Developments in Turkish domestic and foreign policy are of increased significance for academics, policy-makers and journalists. The study of various factors which shape this policy is also equally important. In its interest in this ongoing debate the Hellenic Foundation for European & Foreign Policy (ELIAMEP) organized on 24 March 2011 a round-table discussion with Dr. Kerem Oktem (Research Fellow at the European Studies Centre, St Antony’s College – University of Oxford). The discussion was moderated by Dr. Dimitri Sotiropoulos (Associate Professor, University of Athens – ‘Stavros Costopoulos’ Fellow, ELIAMEP). On the occasion of the publication of his book: Angry Nation: Turkey Since 1989 Dr. Oktem presented his view on the recent history of a conflict-ridden country from a rather critical perspective. He briefly explored key issues as the relationship between religion and the state, stressing the importance of issues concerning Alevis, Kurds and Armenians as well as of human rights in general. All in all Dr. Oktem argued that ‘the struggle in Turkey continues’.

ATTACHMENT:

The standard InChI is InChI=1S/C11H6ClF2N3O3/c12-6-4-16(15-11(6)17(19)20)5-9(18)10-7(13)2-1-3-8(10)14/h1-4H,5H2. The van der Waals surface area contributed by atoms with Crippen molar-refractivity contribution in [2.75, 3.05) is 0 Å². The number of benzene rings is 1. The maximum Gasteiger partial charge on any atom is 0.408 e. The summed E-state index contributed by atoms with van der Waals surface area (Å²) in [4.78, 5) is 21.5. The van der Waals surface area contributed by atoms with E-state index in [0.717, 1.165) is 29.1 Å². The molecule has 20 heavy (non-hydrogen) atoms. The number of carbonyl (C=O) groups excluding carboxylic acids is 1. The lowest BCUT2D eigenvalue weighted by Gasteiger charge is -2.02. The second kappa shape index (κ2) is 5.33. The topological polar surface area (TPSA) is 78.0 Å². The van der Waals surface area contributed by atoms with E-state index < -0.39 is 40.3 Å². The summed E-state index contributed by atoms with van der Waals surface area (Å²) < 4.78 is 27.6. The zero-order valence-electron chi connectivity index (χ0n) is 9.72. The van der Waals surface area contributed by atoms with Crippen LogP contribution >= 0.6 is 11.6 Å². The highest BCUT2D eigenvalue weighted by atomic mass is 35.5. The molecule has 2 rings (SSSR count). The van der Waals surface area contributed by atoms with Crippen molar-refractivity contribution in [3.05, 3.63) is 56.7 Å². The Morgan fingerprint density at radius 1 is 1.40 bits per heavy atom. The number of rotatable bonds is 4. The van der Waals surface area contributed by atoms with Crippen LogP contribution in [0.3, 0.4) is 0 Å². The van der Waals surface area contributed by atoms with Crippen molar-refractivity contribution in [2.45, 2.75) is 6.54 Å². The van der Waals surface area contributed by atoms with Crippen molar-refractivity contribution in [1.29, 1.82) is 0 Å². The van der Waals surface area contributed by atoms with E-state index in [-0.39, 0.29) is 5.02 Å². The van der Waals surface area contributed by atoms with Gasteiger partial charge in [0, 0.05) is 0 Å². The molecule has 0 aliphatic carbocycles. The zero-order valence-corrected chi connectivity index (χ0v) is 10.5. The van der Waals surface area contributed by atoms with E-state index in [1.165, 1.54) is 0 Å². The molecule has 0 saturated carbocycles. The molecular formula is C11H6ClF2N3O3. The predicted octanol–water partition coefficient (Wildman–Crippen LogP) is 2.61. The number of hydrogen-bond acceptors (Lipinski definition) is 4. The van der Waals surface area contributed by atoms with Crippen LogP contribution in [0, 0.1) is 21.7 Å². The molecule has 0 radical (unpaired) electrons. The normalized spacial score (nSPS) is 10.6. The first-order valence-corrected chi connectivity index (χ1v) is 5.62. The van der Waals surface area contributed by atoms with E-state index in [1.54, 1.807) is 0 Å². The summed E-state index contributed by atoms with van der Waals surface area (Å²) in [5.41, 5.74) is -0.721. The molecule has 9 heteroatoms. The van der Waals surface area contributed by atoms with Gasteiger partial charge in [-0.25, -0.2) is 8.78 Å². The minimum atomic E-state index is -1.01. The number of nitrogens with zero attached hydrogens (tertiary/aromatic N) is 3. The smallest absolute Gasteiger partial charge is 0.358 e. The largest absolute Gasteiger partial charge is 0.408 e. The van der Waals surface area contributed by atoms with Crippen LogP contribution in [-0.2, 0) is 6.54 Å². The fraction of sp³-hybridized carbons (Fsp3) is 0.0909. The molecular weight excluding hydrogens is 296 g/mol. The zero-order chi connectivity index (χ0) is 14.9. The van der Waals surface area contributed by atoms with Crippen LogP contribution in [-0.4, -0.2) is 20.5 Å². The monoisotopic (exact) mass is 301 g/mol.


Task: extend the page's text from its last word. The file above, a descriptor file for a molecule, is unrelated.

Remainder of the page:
The initial presentation was followed by a rich discussion on the basis of different questions posed by participants ranging from internal cohesion and the role of AKP in Turkey to its European orientation. Dr. Oktem attributed the adjective complement ‘angry’ he uses in the title of the book to polarization and anger which prevails in society including – inter alia – military coups, the Kurdish problem and wars among intellectuals. Further to this, he partly agreed on the personification aspect of AKP’s success arguing that the movement created is very powerful and can hardly go away.  In view of coming elections he also said that almost 40% of Turkish people believe the package the Justice and Development Party offers is worthy of their vote. As far as foreign policy is concerned, Dr. Oktem did not consider it as being on top of the public agenda, explaining that Greece does not figure highly.  However, he regarded Turkish-Israeli relations as an exception. Finally, he acknowledged the problematic conditions in the Turkish EU accession process observing that in the case of its possible failure “new territory” will have to be found for Turkey.